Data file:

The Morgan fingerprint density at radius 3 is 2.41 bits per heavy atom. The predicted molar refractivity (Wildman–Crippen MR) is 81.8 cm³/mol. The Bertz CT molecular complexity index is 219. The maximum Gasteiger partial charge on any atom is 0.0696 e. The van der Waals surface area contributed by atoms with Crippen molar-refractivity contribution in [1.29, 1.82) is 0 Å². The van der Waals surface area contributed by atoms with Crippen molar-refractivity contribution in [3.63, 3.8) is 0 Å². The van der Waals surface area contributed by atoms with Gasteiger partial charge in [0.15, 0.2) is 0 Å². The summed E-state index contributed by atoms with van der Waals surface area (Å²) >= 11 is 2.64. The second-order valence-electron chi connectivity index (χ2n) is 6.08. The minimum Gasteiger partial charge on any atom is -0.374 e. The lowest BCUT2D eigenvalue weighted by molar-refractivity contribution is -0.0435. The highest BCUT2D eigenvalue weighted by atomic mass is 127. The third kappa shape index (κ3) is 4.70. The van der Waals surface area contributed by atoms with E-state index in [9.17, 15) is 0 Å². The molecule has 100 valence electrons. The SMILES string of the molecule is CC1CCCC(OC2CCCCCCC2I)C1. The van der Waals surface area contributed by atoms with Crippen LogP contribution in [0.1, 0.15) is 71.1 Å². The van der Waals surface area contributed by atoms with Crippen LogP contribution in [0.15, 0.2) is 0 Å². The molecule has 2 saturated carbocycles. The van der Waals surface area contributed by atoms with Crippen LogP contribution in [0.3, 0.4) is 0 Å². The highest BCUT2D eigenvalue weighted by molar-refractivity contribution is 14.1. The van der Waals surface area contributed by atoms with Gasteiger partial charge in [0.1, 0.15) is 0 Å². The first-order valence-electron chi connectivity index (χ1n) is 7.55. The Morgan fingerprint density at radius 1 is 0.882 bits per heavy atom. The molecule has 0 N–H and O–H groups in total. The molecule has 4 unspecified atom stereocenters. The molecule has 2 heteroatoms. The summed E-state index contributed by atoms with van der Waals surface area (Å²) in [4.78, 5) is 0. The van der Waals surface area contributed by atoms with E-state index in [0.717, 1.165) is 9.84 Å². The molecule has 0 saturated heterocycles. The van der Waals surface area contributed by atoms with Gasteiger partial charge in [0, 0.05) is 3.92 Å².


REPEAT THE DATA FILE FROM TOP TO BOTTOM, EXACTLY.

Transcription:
The Morgan fingerprint density at radius 3 is 2.41 bits per heavy atom. The predicted molar refractivity (Wildman–Crippen MR) is 81.8 cm³/mol. The Bertz CT molecular complexity index is 219. The maximum Gasteiger partial charge on any atom is 0.0696 e. The van der Waals surface area contributed by atoms with Crippen molar-refractivity contribution in [1.29, 1.82) is 0 Å². The van der Waals surface area contributed by atoms with Crippen molar-refractivity contribution in [3.63, 3.8) is 0 Å². The van der Waals surface area contributed by atoms with Gasteiger partial charge in [0.15, 0.2) is 0 Å². The summed E-state index contributed by atoms with van der Waals surface area (Å²) >= 11 is 2.64. The second-order valence-electron chi connectivity index (χ2n) is 6.08. The minimum Gasteiger partial charge on any atom is -0.374 e. The lowest BCUT2D eigenvalue weighted by molar-refractivity contribution is -0.0435. The highest BCUT2D eigenvalue weighted by atomic mass is 127. The third kappa shape index (κ3) is 4.70. The van der Waals surface area contributed by atoms with E-state index in [9.17, 15) is 0 Å². The molecule has 100 valence electrons. The SMILES string of the molecule is CC1CCCC(OC2CCCCCCC2I)C1. The van der Waals surface area contributed by atoms with Crippen LogP contribution in [0.1, 0.15) is 71.1 Å². The van der Waals surface area contributed by atoms with Crippen LogP contribution in [0.15, 0.2) is 0 Å². The molecule has 2 saturated carbocycles. The van der Waals surface area contributed by atoms with Crippen LogP contribution in [0.3, 0.4) is 0 Å². The highest BCUT2D eigenvalue weighted by molar-refractivity contribution is 14.1. The van der Waals surface area contributed by atoms with Gasteiger partial charge in [0.1, 0.15) is 0 Å². The first-order valence-electron chi connectivity index (χ1n) is 7.55. The Morgan fingerprint density at radius 1 is 0.882 bits per heavy atom. The molecule has 0 N–H and O–H groups in total. The molecule has 4 unspecified atom stereocenters. The molecule has 2 heteroatoms. The summed E-state index contributed by atoms with van der Waals surface area (Å²) in [4.78, 5) is 0. The van der Waals surface area contributed by atoms with E-state index in [0.717, 1.165) is 9.84 Å². The molecule has 0 saturated heterocycles. The van der Waals surface area contributed by atoms with Gasteiger partial charge in [0, 0.05) is 3.92 Å².